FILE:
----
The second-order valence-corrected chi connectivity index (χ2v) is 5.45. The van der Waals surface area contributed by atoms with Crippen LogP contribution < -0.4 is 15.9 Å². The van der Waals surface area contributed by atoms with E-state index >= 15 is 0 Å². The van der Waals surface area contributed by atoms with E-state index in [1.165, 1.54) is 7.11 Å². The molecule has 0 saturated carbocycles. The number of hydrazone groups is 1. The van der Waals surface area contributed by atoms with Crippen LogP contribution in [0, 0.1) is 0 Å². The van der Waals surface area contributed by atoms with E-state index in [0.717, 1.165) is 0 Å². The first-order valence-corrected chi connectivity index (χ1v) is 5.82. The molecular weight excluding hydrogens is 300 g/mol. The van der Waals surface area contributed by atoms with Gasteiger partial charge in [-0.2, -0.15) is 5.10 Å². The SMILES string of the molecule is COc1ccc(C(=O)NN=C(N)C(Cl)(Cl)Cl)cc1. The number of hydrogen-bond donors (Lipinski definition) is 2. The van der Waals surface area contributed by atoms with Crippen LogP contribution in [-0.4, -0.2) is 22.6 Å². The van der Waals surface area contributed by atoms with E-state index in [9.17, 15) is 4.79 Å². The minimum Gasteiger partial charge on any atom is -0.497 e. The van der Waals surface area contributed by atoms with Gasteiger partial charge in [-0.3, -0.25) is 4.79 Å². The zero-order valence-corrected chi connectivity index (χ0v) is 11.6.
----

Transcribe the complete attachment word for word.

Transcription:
The second-order valence-corrected chi connectivity index (χ2v) is 5.45. The van der Waals surface area contributed by atoms with Crippen LogP contribution < -0.4 is 15.9 Å². The van der Waals surface area contributed by atoms with E-state index >= 15 is 0 Å². The van der Waals surface area contributed by atoms with E-state index in [1.165, 1.54) is 7.11 Å². The molecule has 0 saturated carbocycles. The number of hydrazone groups is 1. The van der Waals surface area contributed by atoms with Crippen LogP contribution in [0, 0.1) is 0 Å². The van der Waals surface area contributed by atoms with E-state index in [0.717, 1.165) is 0 Å². The first-order valence-corrected chi connectivity index (χ1v) is 5.82. The molecular weight excluding hydrogens is 300 g/mol. The van der Waals surface area contributed by atoms with Gasteiger partial charge in [-0.2, -0.15) is 5.10 Å². The SMILES string of the molecule is COc1ccc(C(=O)NN=C(N)C(Cl)(Cl)Cl)cc1. The number of hydrogen-bond donors (Lipinski definition) is 2. The van der Waals surface area contributed by atoms with Crippen LogP contribution in [-0.4, -0.2) is 22.6 Å². The van der Waals surface area contributed by atoms with E-state index in [9.17, 15) is 4.79 Å². The minimum Gasteiger partial charge on any atom is -0.497 e. The van der Waals surface area contributed by atoms with Gasteiger partial charge in [-0.3, -0.25) is 4.79 Å². The zero-order valence-corrected chi connectivity index (χ0v) is 11.6.